When I called customer support to see what was going on, they told me that the unlimited data is only supported on “Feature Phones”. I then asked what my options were with my Galaxy Nexus, and they told me I don’t get any data included at all – zero – and I’d have to buy data bundles – $5 for 50MB, or $25 for 1GB. While $25 for 1GB should be enough for most folks, I really resented the bait and switch, and a really really really resent carriers not just being a dumb fucking pipe. I almost feel like getting an old Nokia, buying the AT&T plan, and then hooking it up to a spare machine and streaming YouTube all day every day just to fuck them.

So, needless to say, I went straight into T-Mobile and got back on their stuff.

Note for iPhone 4 users: if you try and get a Go Phone plan from AT&T for your iPhone, they’ll tell you it won’t work. It used to work – and they just lied to you to try and up-sell you – but with iPhone 4 it really doesn’t work. In a deplorable move, Apple have made it really hard to change the APN settings (which define how your phone connects to data on a cell network) in their latest handsets – another case of fuck the customer in cahoot with the carriers. Android, on the other hand works out of the box, but as I discovered they’ll eventually cut you off if they guess you’re using a smartphone.

Virgin Doesn’t Travel

As pointed out by Brian in his times piece, Virgin have a very compelling deal at $30/month for unlimited data and pretty generous minutes (who talks actually on phones now, anyway?)

Unfortunately, though, this deal uses Sprint’s CDMA network. This network technology is actually a lot better for speeds and getting signal than GSM, but unfortunately CDMA is hardly used anywhere outside the US. So, unless you’re likely to stay completely US based, I’d steer away from it.

5 thoughts on “How to save $100/month on your cell bill (go prepaid)

  1. So Geoff, what would you recommend for Aussie visitors to the States?
    Say a visit of 2-3 months, travelling on both the West coast and the North-east corridor, but mostly major cities.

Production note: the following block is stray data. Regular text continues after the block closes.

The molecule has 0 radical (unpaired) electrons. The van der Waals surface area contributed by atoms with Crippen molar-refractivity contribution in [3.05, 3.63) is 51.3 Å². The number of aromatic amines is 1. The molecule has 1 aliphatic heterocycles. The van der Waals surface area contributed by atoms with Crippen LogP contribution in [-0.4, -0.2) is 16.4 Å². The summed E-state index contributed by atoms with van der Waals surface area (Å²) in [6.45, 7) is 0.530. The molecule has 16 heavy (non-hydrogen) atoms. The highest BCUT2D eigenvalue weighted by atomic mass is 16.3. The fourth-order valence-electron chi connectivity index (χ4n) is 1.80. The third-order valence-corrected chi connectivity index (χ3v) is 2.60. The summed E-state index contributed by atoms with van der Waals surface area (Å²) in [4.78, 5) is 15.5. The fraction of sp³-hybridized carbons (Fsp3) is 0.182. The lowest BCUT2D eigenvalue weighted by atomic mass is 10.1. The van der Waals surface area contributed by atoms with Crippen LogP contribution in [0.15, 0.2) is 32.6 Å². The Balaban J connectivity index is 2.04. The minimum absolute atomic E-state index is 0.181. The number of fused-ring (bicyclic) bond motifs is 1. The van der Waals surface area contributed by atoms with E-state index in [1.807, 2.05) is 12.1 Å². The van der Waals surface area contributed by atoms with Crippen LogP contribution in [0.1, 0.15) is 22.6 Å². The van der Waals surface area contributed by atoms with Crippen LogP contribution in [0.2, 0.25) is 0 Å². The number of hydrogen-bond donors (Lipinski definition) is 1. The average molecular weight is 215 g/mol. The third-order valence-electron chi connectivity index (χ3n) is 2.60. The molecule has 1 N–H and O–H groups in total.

2. Geoff – I’m a bit late to this post. But I totally agree. I think it’s crazy that people commit for 2 years. Pay a lot more and also can’t take advantage of better deals when they come by.

    I also think it’s crazy that the market has not shifted away from 2 year contracts, when no one actually wants to keep their phone for a full 2 years. It doesn’t make sense.

    That said, after sticking with prepaid for a year (Boost Mobile/ T-Mobile & SIMple Mobile) – I wanted an iPhone and it was just easier – so now I’m unhappily paying AT&T too much money for the next 18 months.

    Stu, check out some of the smaller MVNO’s. SIMple Mobile has unlimited talk, text & web for $40/month…. sooo much cheaper than the big carriers.

    I used T-Mobile for a month, but found the coverage (in NYC anyway) to be hopeless.

    When I first arrived I used Boost Mobile, which was great, it was a BlackBerry unlimited plan for $60/month. But it was CDMA which sucked for travel.

    And another point. With quality of VoIP calling apps improving so much, I really don’t think anyone will need more than a data plan in the future. Forget minutes and text… and just go big with data!

  3. I’m currently using a iphone 4S on AT&T gophone – I couldnt handle the unlimited 2G speed of T-Mobile. I just buy a $25 a month credit which gets me unlimited text, 400 minutes of calls and no data – then buy 1Gb of data for $25, depending on the month I may not use a huge amount of data so I just buy a further $5 worth of data that allows all the data to role over to the next month and so on. It works out roughly $40 month total for proper 3G data and AT&T network.

    I just use the APN changer that is on unlockit.co.nz

    Cheers
    Andrew